after the second rise (or the first, if you’re being impatient), punch the dough down again and form it into whatever form you want your bread to be in. i usually take half of the dough, make that into four roughly bun-shaped things (submarine-style, not round buns), and roll out of the other half of the dough and cut rolls from that. be creative. you can also use a quarter of the dough to make a fine pizza crust. you can even just leave each half of the dough in one big lump to make big loaves. whatever floats your boat.

put those onto lightly-greased baking pans (flat cookie-style sheets or shallow baking pans work fine), cover them (perhaps with oiled plastic wrap), and let them sit until they double in size. you may want to sprinkle some corn meal onto the baking sheets before you put the dough on to help keep them from sticking. (you left them far enough apart so they can double without bunching together, right? if you didn’t and they do, that's fine, really, you'll just need to cut or tear the pieces apart.)

meanwhile, preheat your oven to about 425° (hotter is probably better than cooler). before you (gently) put in the buns or rolls or whatever you made from the dough (on a rack near the top of the oven), put a pan of water on a lower rack. this helps get a crispier crust, or so i’ve been told.

bake for twenty minutes or so. in other words, set the timer for fifteen minutes, and then keep checking (without opening the oven too often) to see if they look done. you can also tap on the bottom of any larger pieces of bread, and if they sound hollow, they’re probably done.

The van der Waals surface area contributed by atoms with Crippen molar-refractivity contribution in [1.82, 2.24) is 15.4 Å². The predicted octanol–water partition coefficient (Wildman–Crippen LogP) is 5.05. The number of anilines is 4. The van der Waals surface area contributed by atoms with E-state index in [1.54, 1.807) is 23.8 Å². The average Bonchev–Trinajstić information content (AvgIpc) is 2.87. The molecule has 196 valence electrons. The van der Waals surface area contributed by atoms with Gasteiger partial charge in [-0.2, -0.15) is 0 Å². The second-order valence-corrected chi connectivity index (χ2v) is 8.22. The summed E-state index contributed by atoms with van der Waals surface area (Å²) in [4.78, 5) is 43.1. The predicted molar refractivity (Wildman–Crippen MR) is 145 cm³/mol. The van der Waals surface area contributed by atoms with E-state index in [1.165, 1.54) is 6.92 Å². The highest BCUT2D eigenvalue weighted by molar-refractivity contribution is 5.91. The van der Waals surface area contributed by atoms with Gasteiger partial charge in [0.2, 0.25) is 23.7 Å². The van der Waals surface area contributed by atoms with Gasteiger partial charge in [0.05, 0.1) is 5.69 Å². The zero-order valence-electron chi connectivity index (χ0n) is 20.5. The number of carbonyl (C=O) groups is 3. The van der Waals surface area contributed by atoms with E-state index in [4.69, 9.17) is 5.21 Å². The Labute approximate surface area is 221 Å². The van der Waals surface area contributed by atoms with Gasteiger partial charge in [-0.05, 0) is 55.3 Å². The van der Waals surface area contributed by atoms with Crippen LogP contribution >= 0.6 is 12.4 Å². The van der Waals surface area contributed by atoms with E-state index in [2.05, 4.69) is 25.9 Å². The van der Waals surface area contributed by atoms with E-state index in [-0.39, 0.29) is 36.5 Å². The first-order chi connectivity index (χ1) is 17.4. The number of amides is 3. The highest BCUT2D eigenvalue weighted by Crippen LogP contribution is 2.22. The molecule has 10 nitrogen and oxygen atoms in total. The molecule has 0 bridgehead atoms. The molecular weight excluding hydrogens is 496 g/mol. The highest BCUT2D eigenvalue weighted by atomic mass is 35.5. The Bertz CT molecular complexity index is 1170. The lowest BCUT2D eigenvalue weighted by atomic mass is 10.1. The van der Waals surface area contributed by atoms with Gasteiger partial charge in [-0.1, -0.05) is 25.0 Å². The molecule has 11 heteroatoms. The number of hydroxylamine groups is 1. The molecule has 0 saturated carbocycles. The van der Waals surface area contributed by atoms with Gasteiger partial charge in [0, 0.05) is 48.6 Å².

if you want to get fancy, you can coat the rolls in egg before baking, which gives them a nice shiny, crispy crust. to get super-duper fancy, after coating the sandwich buns with egg (or skipping the egg), use a sharp knife to cut into them along their length, and drizzle some melted butter in the cut. but be careful, you don't want to squash the dough too much after it has risen for the last time.

once the rolls or buns or whatever you made are done baking, take them out and let them cool (at least enough so you don't scald yourself when you enjoy the fruits of your labor). they freeze really well, if you're not able to consume all that bread in one sitting.